Also, well worth noting that debt was taken so that Artal, the biggest shareholder, could puke their shares.
    The author doesn't mention much background behind the exit of long-time CEO David Kirchoff. We were never particularly impressed by him - he also sounded more like a TV commercial or talk-show host than a real CEO, but we can't see his exit as a favorable sign. The contrarian might say, it's baked in and any new management will be a step up, but we think the realist would say, "houston, we have a fat problem."
    Aug 27 05:21 PM | 3 Likes Like |Link to Comment
  • Peerless Systems Is A Rare, Profitable Net-Net And My Pick To Click [View article]
    Jae - At first glance, this looks like a great net-net idea. HOWEVER, after some further digging, I might actually write an article espousing a short thesis.

    It appears that PRLS is violating securities regulations. Review their 10-K.

    They list in their risk factors that they could be deemed to be an Investment Company (with associated limitations, costs, and potential penalties) if "the value of its investment securities (as defined in the Investment Company Act) is found to be more than 40% of its total assets (exclusive of government securities and cash and certain cash equivalents)."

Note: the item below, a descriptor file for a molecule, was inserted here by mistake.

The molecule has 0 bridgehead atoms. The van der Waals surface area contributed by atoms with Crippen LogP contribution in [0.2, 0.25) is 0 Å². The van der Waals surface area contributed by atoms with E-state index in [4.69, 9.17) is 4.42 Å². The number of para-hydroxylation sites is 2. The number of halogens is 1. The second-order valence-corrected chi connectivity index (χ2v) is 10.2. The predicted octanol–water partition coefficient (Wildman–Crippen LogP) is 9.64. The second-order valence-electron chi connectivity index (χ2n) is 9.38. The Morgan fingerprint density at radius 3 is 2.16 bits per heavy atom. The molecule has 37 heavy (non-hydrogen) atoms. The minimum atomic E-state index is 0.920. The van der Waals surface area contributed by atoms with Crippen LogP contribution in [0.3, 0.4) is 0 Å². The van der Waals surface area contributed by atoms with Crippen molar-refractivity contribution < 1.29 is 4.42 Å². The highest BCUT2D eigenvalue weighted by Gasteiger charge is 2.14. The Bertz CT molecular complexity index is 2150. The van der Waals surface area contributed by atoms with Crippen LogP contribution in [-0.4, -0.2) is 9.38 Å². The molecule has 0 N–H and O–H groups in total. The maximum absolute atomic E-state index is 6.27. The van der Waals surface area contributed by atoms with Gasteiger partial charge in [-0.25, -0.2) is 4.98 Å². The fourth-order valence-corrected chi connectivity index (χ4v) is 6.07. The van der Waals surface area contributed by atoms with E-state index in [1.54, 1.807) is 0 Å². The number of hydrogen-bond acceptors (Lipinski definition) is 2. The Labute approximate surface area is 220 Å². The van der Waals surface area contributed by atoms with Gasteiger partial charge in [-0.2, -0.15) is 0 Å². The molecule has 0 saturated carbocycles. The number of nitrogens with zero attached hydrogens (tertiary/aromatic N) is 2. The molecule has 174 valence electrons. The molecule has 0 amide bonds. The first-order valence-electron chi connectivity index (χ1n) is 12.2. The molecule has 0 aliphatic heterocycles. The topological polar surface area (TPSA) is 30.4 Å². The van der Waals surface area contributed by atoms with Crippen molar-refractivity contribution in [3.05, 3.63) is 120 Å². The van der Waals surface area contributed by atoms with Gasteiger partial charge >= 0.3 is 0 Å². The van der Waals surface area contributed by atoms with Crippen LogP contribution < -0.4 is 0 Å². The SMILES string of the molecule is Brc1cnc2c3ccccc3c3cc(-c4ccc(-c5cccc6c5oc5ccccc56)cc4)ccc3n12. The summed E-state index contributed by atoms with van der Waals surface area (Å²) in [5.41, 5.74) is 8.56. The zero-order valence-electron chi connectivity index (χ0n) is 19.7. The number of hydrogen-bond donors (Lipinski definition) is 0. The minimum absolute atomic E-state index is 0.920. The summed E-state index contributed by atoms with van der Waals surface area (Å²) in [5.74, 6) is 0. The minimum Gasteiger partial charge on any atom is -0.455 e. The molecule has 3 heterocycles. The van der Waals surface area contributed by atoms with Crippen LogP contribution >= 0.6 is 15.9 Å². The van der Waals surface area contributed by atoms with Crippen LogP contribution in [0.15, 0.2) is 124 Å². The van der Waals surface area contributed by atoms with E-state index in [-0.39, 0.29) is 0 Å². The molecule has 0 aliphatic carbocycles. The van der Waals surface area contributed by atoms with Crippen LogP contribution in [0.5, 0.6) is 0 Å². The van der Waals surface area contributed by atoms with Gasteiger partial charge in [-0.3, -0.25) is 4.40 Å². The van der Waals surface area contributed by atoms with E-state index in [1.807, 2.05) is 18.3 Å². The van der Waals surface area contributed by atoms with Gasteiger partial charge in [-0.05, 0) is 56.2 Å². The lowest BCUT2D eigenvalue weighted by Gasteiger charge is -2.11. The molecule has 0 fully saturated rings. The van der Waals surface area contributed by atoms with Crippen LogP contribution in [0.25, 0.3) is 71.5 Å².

In FY12 PRLS had about $10 million of cash and $6 million of marketable securities, yet according to the statement of cash flows in the 10-K they bought over $391 million of securities and sold $388 million. Sure sounds like someone was trading...a LOT. Compare this to buy/sales of marketable securities for cash of any NON-investment company - we've never seen anything like this.
    In FY12 they note that they had $1.8 million in realized gains - meaning they had over a 10% yield on cash and marketable securities. In our experience, companies are supposed to put cash in government, munis, or the like...a 10%+ yield looks like someone was running a hedge fund.